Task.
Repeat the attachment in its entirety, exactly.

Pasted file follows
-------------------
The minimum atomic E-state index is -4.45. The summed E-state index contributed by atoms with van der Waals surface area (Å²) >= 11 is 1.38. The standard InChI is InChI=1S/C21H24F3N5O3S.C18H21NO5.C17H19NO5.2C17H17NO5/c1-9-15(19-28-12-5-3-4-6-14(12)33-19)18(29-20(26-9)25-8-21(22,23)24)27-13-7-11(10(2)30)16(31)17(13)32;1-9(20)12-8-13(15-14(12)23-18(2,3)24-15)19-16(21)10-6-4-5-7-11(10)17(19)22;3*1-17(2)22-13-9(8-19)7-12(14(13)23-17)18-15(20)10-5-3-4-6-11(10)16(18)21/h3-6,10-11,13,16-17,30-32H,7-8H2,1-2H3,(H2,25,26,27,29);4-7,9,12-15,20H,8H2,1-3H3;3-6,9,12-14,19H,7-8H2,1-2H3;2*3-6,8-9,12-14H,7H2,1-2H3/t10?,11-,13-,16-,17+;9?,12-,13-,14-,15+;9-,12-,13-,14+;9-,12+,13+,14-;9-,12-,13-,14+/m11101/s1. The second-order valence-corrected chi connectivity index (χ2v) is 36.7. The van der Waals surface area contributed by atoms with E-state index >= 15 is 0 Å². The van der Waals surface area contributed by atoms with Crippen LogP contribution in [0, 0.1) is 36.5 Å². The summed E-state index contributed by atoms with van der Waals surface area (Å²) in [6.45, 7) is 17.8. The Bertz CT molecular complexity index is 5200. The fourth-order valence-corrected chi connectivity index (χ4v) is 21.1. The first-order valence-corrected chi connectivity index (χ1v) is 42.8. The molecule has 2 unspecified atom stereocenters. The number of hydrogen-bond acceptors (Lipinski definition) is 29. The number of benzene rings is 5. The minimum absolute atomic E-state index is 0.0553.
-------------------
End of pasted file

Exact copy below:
The minimum atomic E-state index is -4.45. The summed E-state index contributed by atoms with van der Waals surface area (Å²) >= 11 is 1.38. The standard InChI is InChI=1S/C21H24F3N5O3S.C18H21NO5.C17H19NO5.2C17H17NO5/c1-9-15(19-28-12-5-3-4-6-14(12)33-19)18(29-20(26-9)25-8-21(22,23)24)27-13-7-11(10(2)30)16(31)17(13)32;1-9(20)12-8-13(15-14(12)23-18(2,3)24-15)19-16(21)10-6-4-5-7-11(10)17(19)22;3*1-17(2)22-13-9(8-19)7-12(14(13)23-17)18-15(20)10-5-3-4-6-11(10)16(18)21/h3-6,10-11,13,16-17,30-32H,7-8H2,1-2H3,(H2,25,26,27,29);4-7,9,12-15,20H,8H2,1-3H3;3-6,9,12-14,19H,7-8H2,1-2H3;2*3-6,8-9,12-14H,7H2,1-2H3/t10?,11-,13-,16-,17+;9?,12-,13-,14-,15+;9-,12-,13-,14+;9-,12+,13+,14-;9-,12-,13-,14+/m11101/s1. The second-order valence-corrected chi connectivity index (χ2v) is 36.7. The van der Waals surface area contributed by atoms with E-state index >= 15 is 0 Å². The van der Waals surface area contributed by atoms with Crippen LogP contribution in [0, 0.1) is 36.5 Å². The summed E-state index contributed by atoms with van der Waals surface area (Å²) in [6.45, 7) is 17.8. The Bertz CT molecular complexity index is 5200. The fourth-order valence-corrected chi connectivity index (χ4v) is 21.1. The first-order valence-corrected chi connectivity index (χ1v) is 42.8. The molecule has 2 unspecified atom stereocenters. The number of hydrogen-bond acceptors (Lipinski definition) is 29. The number of benzene rings is 5. The minimum absolute atomic E-state index is 0.0553.